Colon cancer screening offers a prime example of how acting in a preventive fashion can often be as tricky as providing treatment once a person is ill.
The situation came to my attention at the Mayo Clinic-backed Transform conference last month, where I learned that gastroenterologists and their patients now have another choice available when it comes to screening for colon cancer — the No. 2 cancer killer.
The colonoscopy remains the primary screening tool, but a new easier-to-deal-with alternative called Cologuard might gain favor over time and help to produce higher screening rates.
The major reason why? Cologuard doesn’t require the nasty preparation process of a typical colonoscopy.
My first thought was: What will gastroenterologists do with their time given they won’t be doing any more colonoscopies? Anyone who’s undergone the preparation for colonoscopy should understand why I would think people would avoid that prep if at all possible. Without getting too graphic, the Cologuard test sample is collected by the patient at home in a specially designed UPS shipping box (see photo). Sedation, days off from work and drinking laxatives are not necessary.
Since then, though, I’ve learned it’s a little more nuanced than that. GI specialist Shivan Mehta, M.D., speaking on behalf of the American Gastroenterological Association, explained why the available tests have pluses and minuses.
Reviewing the facts, it’s unclear to me what I would choose if I had to. The price of Cologuard seems a little steep at $500 every three years (that’s what Medicare pays). But colonoscopies can be performed just once every 10 years if no problems are found, albeit with the unpleasant prep, sedation and time away from work.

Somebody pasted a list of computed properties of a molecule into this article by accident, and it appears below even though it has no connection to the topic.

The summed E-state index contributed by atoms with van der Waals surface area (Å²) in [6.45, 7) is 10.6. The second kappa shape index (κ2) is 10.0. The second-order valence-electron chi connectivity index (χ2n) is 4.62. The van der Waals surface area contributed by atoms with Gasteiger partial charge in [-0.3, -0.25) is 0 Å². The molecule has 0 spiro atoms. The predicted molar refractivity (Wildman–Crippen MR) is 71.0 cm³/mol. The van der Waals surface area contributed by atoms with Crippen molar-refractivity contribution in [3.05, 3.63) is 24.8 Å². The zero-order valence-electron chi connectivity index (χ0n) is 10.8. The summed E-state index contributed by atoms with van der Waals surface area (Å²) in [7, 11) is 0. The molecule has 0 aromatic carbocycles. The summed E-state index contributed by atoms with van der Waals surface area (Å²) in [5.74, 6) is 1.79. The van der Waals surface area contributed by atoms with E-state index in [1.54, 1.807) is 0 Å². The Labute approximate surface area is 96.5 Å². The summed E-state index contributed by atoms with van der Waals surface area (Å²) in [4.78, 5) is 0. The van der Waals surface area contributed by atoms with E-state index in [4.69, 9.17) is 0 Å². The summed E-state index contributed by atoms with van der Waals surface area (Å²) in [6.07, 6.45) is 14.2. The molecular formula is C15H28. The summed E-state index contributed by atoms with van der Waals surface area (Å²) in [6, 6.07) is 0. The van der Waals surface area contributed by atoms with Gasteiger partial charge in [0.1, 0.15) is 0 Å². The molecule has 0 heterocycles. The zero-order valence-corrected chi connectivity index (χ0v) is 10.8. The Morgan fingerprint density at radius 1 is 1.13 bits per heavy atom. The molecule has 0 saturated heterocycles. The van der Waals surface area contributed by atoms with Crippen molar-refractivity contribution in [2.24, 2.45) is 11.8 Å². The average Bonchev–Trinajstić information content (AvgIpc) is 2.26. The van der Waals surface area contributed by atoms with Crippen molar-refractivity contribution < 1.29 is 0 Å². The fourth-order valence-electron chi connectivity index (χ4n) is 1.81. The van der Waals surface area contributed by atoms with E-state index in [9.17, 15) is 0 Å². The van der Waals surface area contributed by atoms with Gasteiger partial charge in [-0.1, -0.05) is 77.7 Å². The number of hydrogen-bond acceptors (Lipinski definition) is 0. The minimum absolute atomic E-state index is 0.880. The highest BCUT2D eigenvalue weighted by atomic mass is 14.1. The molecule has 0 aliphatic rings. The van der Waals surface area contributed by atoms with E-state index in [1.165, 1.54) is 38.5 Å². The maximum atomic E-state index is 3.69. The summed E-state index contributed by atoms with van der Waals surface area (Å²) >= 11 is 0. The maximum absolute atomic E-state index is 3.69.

Yet, patients aren’t going to use it if they don’t know about it, and physicians have little incentive to prescribe Cologuard because they don’t get paid as they would for performing a colonoscopy. One would like to think that that wouldn’t come into play but doctors, like most people, care about how much they’re earning.
There also is an existing stool sample test that is a little less accurate than Cologuard, Mehta says, and it is recommended to be performed annually.
Perhaps Cologuard would be most useful for targeting patients who just won’t get a colonoscopy, but don’t want to get screened every year using the existing stool sample test.
Mehta, who also is associate chief innovation officer at Penn Medicine, noted that just two-thirds of adults get screened for colon cancer as recommended, adding that “the best test is the test that gets done.”